Take the 2-minute tour ×
Stack Overflow is a question and answer site for professional and enthusiast programmers. It's 100% free, no registration required.

I have these VS2010 .net projects/assemblies AssemblyA, AssemblyB, AssemblyC.

AssemblyC references both AssemblyA and AssemblyB
AssemblyB references only AssemblyA

Every project in its own solution. All references are set Specific Version = False

Everytime I build AssemblyA I get the following errors in AssemblyC

"The project currently contains references to more than one version of AssemblyA, a direct reference to version and an indirect reference (through 'AssemblyB.SomeClass') to version Change the direct reference to use version (or higher) of AssemblyA."

The only workaround I have found is to 1) build AssemblyB every time I build AssemblyA 2) remove both references in AssemblyC and add them back again.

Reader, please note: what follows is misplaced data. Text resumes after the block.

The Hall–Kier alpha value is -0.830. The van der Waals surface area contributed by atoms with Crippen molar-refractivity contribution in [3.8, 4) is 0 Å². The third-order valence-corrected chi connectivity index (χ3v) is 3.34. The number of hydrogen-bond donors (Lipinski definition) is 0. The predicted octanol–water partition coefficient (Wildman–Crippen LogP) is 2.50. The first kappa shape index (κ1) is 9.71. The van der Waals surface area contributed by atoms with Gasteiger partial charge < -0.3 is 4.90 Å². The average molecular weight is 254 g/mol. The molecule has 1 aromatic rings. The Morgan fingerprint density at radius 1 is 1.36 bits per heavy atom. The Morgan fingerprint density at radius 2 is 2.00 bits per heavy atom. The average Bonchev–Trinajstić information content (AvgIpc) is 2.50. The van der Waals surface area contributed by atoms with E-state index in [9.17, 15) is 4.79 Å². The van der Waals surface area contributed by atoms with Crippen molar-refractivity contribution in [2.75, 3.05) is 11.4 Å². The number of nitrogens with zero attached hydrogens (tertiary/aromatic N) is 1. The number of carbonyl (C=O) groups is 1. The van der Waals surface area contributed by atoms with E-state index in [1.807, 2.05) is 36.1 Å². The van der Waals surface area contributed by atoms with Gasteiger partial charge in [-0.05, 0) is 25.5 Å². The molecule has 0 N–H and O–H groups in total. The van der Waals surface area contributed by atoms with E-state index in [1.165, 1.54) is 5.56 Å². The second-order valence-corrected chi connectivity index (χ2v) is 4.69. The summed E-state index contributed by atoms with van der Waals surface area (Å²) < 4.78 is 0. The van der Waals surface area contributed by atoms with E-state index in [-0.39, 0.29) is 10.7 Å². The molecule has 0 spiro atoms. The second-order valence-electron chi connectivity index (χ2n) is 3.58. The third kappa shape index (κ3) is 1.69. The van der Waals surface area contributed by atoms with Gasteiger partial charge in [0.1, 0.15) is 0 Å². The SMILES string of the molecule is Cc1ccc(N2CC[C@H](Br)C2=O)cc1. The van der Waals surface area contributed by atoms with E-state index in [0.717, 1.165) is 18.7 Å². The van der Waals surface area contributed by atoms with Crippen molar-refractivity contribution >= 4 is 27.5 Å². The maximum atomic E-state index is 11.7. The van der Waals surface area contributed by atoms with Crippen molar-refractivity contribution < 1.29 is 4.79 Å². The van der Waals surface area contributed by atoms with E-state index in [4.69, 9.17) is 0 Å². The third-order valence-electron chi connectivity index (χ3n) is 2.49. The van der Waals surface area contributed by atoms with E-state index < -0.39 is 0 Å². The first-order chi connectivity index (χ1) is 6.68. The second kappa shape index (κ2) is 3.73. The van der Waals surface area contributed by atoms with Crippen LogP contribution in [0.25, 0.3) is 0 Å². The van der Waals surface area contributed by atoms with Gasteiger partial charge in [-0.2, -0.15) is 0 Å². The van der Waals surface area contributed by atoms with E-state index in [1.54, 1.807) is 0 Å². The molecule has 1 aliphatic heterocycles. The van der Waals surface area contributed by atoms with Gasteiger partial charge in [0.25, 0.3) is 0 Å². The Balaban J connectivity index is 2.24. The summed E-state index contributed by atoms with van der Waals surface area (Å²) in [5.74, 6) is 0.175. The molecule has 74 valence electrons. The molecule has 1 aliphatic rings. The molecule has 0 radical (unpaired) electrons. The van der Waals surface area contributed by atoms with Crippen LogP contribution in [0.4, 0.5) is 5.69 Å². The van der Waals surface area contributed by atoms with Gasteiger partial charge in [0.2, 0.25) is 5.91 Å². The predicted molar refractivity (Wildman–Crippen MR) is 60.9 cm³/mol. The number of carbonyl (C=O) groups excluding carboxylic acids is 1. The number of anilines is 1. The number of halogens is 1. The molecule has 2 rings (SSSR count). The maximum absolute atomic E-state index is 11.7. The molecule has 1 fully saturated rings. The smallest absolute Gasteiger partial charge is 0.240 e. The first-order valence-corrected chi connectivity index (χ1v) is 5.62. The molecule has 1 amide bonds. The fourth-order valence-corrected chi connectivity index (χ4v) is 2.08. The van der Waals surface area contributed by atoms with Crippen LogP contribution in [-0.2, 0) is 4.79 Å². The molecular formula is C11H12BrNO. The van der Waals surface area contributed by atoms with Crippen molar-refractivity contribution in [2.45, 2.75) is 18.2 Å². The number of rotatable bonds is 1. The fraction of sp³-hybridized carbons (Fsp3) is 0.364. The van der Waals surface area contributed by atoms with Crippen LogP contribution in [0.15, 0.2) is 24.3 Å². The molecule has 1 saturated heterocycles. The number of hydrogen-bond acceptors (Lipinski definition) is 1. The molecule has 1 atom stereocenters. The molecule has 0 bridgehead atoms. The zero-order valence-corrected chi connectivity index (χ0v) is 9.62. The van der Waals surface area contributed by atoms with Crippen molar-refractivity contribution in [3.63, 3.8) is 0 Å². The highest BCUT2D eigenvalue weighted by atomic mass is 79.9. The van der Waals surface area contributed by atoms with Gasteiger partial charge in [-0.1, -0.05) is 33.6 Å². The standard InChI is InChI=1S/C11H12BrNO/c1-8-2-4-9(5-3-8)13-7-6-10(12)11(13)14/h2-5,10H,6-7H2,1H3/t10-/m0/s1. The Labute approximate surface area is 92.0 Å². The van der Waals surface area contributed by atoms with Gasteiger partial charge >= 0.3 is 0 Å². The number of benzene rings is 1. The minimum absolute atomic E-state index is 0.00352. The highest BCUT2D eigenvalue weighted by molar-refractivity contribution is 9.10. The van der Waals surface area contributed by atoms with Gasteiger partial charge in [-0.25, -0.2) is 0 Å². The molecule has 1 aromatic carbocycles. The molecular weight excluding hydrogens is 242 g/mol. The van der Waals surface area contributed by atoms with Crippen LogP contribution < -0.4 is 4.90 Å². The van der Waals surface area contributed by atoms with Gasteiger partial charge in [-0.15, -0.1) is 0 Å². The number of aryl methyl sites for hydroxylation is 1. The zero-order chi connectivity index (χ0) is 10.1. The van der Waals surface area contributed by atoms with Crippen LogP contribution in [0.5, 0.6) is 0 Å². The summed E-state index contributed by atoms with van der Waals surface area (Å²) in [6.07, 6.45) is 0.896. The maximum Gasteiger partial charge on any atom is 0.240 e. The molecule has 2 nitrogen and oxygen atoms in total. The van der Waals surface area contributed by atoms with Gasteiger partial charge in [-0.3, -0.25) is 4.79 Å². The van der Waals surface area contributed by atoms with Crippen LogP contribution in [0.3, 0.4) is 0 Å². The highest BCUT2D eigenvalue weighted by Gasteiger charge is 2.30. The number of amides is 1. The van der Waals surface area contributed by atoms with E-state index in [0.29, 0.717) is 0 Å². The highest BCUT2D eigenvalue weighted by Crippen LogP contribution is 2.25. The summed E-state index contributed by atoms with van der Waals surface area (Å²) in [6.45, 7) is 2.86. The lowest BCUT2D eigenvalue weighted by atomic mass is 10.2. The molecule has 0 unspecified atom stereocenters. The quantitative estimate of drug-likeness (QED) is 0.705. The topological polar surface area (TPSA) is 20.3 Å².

Is this normal? Any other solution?

share|improve this question
Are all the projects in the same solution? If so, did you add references to the .dll files in the bin directories, or did you add references to the projects themselves? –  Lasse V. Karlsen Mar 13 '12 at 16:21

1 Answer 1

"Specific Version = False" only tells the compiler to link to whatever version you happen to have locally. Once compiled, it still needs the exact version you had when you compiled. So when you build a new version of AssemblyA, AssemblyB doesn't know about it and you end up with the error.

Is there any reason why these are not part of the same solution? If you are making changes to AssemblyA, and AssemblyB uses it, it seems reasonable to rebuild AssemblyB as well.

share|improve this answer
The main reason for not being in the same solution is that they are quite big projects. Loading them all together takes too long. Anyway, this was not the case with VS2003 (I think so). I was able to open the forms designer even if AssemblyA version had changed. –  tonyK Mar 13 '12 at 17:48

Your Answer


By posting your answer, you agree to the privacy policy and terms of service.

Not the answer you're looking for? Browse other questions tagged or ask your own question.